In fact, if you get it right, people building on your platform can reap incredible benefits for a very long time. 

To the Mathematica point, I know they take backwards compatibility really seriously, to the point where you can run programs written 20 years ago, unchanged, in today's Mathematica. That really raises the stakes in API design for sort of obvious reasons. We have that problem ourselves, where, when we think about introducing something new, it's not just: "Does this exigently address the particular need that's motivating it today?" — but: "Do we think we can stand behind this in 2044? How do we think the world might evolve around us, such that it all remains coherent?" We certainly don't always get that right, but that's, on some level, what we're trying to do.

Financial innards

Dwarkesh Patel 01:11:50 

Is Visa an example of this? One might even say, that one of the downsides of being able to use implementation for many decades in the future is, even if it's self-sustainable and you have this ecosystem in equilibrium set around it, if you can't modify it because of people's local incentives, you get stuck in this equilibrium that's worse than it could be otherwise.

Patrick Collison 01:12:12 

I see. The card networks generally, Visa and MasterCard, are pretty good at equilibrium. It's easy to judge today with the world as it exists in 2024, but you have to look at the world as it was when they started out and the particular problems that they were solving. When you compare the financial landscape in the US or in the Western world to those in other places, it's certainly not clear to me that the US has gotten a bad hand, so to speak, or is somehow stuck in any meaningful way. 

The card networks do a couple of things. Originally, they were designed to replace store credit. It was a credit card originally, not a debit card, right? That was important. The availability of structured consumer credit is a pretty big deal and is beneficial, especially for lower income people. Then, with the advent of jet travel, mass market tourism and so forth, they helped to supplant travelers checks and various worse alternatives, like carrying cash around in your bag. Then, with the internet, they were substantially involved in enabling online transactions. The fact that they got the architecture so right, that so many different use cases were able to be addressed by their core design is really impressive. The guy who designed all this,Dee Hock, was a remarkable person.

People complain about interchange. Lest I sound like a defender of the card ecosystem. You could look at it multiple ways, but many people would consider Stripe to be on the wrong side of the interchange cost equation, in the sense that we're giving away the interchange revenue to other companies. So I don't think I'm structurally biased in favor of interchange, and yet, I will say it's pretty interesting what interchange made possible. It is a distribution incentive fee, where you're paying other entities for recruiting customers, convincing them to get a card, getting them to maintain the card and to pay it off at the end of the month etc. So you're paying for that, just the pure distribution. There's a person at the end of the flight telling you: "Hey, sign up for the United Credit Card!" That's what interchange is paying for.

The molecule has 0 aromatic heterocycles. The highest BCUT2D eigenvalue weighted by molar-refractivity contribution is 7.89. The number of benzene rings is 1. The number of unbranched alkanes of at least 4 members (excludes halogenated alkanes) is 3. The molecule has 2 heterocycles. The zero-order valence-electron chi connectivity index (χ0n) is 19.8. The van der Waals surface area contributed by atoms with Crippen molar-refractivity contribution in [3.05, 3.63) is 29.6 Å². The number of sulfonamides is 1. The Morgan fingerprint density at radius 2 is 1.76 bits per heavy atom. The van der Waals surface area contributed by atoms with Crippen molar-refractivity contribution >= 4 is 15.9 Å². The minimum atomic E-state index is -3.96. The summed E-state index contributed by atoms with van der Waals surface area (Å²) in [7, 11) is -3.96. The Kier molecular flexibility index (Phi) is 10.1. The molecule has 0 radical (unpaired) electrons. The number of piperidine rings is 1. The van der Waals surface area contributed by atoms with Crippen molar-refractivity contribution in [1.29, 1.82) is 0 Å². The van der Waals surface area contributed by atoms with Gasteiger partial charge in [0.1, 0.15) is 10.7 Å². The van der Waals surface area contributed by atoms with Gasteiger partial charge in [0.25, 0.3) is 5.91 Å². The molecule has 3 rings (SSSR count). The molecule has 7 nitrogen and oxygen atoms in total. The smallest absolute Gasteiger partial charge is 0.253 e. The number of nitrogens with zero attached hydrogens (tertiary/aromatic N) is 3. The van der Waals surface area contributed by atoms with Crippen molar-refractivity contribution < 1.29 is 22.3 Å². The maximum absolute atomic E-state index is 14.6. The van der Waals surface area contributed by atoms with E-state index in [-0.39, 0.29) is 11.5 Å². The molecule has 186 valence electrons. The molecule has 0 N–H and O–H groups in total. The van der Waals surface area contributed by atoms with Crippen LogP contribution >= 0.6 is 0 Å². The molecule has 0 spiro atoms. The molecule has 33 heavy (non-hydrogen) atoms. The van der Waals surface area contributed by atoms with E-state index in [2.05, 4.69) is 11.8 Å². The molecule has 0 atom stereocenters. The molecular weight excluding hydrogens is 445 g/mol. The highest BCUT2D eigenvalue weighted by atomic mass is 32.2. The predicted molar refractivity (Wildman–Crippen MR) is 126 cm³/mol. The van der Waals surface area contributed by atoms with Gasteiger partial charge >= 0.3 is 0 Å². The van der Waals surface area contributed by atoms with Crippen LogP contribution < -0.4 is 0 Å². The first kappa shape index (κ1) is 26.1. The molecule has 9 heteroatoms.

Dwarkesh Patel 01:14:50 

That guy annoys me.

Patrick Collison 01:14:53 

We'll get to the counterfactuals in a second. So there's paying for the actual credit issuance itself and then there's the customer support and all the ancillary things around the dispute handling and so forth.

 It is interesting to look at the cases where, for whatever contingent reason, the card networks didn't rise. Germany is one of the classic ones. From our vantage point, dealing with the online economy in Germany as compared to the US is so much worse. If Stripe could push a button and have really broadly adopted cards in Germany à la the US, we would push the hell out of that button. You can look at China, which on the one hand does have Alipay, WePay, WeChat payments, that are really ubiquitous — in that sense, they're very digitally enabled from a transactional standpoint. On the other hand, those products tend not to be as sophisticated with consumer credit. So yes, the transaction fees for transferring your money — that's super cheap, but you need to look at it on a fully loaded basis, where: "OK, but what about the cost of actually getting the credit to make the purchase in the first place, as a credit card would enable?" And as you look at these other counterfactuals in other places, one feels gratitude for what it is, that Dee Hock and Visa and MasterCard and the card networks made possible. I'm not saying they're perfect, that one can't make critiques, but I'm most interested in critiques from people who've really studied the ecosystems of other countries, because it's easy to underestimate what we got in their invention. 

Dwarkesh Patel 01:16:38 

Maybe there's a Chesterton’s fence kind of thing going on here. If you had to design payments from first principles now, does it make sense that all these things you've mentioned: taking on credit risk, the chance of fraud, dispute adjudication, should that cost 2% or 3% of each transaction that happens in the economy? What would payments look like if you had to design that from first principles?